(This page is under construction.)

Henry's Courses:


Current Courses:

Introduction to World Drama

Introduction to World Drama will enable you to discover the power and excitement of drama in a global context.  You will encounter a variety of cultural contexts as you observe how playwrights portray local histories and lifestyles, in settings from many parts of the world.  The course will offer an introductory overview of concepts and terms associated with understanding drama.  It will present traditional dramatic forms such as tragedy, comedy, history play, allegory, Noh, etc., as seen in plays prior to the twentieth century; and recent dramatic forms such as testimonial, other politically engaged plays, drama online or on film, etc., as seen in plays from the twentieth and twenty-first centuries.  Attention will be given to the dramatic contributions of multiple cultural groups in the U.S., with African American, Asian American, Latino, and other U.S. plays seen not in isolation, but in relation to world drama.  Finally, the course will consider ways in which drama, as a form of world literature, can have an international and intercultural impact, both in earlier periods and recently, when global circulation and international collaboration are increasingly frequent.

International Film and Literature

Here is a sample of the texts we will analyze this semester:

If on a Winter’s Night a Traveler  by Italo Calvino  (Italy)
The Laramie Project   by Moisés Kaufman (US)
Tsotsi by Athol Fugard (South Africa)
Shipwrecked Body by Ana Clavel (Mexico)
Death and the Maiden by Ariel Dorfman (Chile)
Even the Rain  dir. Icíar Bollaín (Spain, Bolivia)
Deconstructing Harry dir. Woody Allen (US)
A Moment of Innocence dir. Mohsen Makhmalbaf (Iran)
Tsotsi dir. Gavin Hood (South Africa)
Puccini for Beginners  dir. Maria Maggenti (US)
Zulu Love Letter  dir. Ramadan Suleman (South Africa)

Survey of Spanish Literature Since 1700


Future Courses:

Spring 2014:

International Film and Literature

This course compares narrative and artistic techniques employed by literature and film in portraying different social and cultural environments, which will range widely around the globe and may include Africa and the Middle East, East Asia, and South America, as well as European and American examples. Students will view approximately twelve to fourteen films and read five or six novels or other texts such as short stories, plays, or poems. The purpose of this course is to allow students to examine how the selected artists have developed their intentions and their subject matters in their respective medium (literature or film) and guide students through the study of narration across different cultures and media. Through a combination of lectures and comparative discussions, students will examine how narrative components, including plot, genre, environment, character, and point of view, are developed in films and fiction from diverse cultures. The comparative nature of this course allows students to understand, evaluate, and appreciate both the universal and unique qualities of the human condition. The study of narrative technique will help students develop analytical skills in discussing and writing about the literary and cinematic expression of cultural values.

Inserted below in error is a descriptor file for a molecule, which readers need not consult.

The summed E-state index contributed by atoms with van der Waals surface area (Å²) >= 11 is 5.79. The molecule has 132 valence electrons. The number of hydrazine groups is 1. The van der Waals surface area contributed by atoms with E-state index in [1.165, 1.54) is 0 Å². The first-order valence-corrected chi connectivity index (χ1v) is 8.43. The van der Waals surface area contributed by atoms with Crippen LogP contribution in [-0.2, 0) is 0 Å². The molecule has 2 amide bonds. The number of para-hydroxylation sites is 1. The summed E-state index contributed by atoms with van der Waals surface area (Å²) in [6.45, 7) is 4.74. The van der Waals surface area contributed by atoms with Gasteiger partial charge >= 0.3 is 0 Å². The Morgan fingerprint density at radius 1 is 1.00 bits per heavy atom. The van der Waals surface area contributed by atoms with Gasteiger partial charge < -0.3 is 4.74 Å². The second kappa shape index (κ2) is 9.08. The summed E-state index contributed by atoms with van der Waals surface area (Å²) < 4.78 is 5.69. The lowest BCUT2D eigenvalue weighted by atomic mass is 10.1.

Fall 2014:

 Video Game Studies

The video game industry is larger than the film industry, and yet the academic study of video games has only just begun. This course is a comparative introduction to the nature and history of video games as cultural artifacts, from Pong to online role-playing. It introduces students to academic discussion on and creative work in new digital forms including hypertexts, video games, cell phone novels, machinima, and more. Students will learn basic narrative theory, and study its impact on game studies and game production. They will survey major debates over the meaning and value of video games, and review its history from Pong to contemporary games, including online world-based games. The course extends students' skills in literary interpretation to a variety of new objects, and makes them aware of the role medium plays in aesthetic development and production. Students will leave with a far sharper understanding of how the interpretive tools used in the humanities can be extended to include new media, and with a sense of the historical role video games have played and will continue to play in global cultural production.


Past Courses:

Narrative Theory: Film and Literature
Honors Introduction to Comparative Literature
Honors Comparative Human Rights
Literature of the Americas
Internet Course: International Film and Literature
Spanish and Latin American Film
Spanish American Literature through “Modernismo”
Iberian Civilization
Ibero-American Civilization
Capstone course on Globalization
Introduction to Film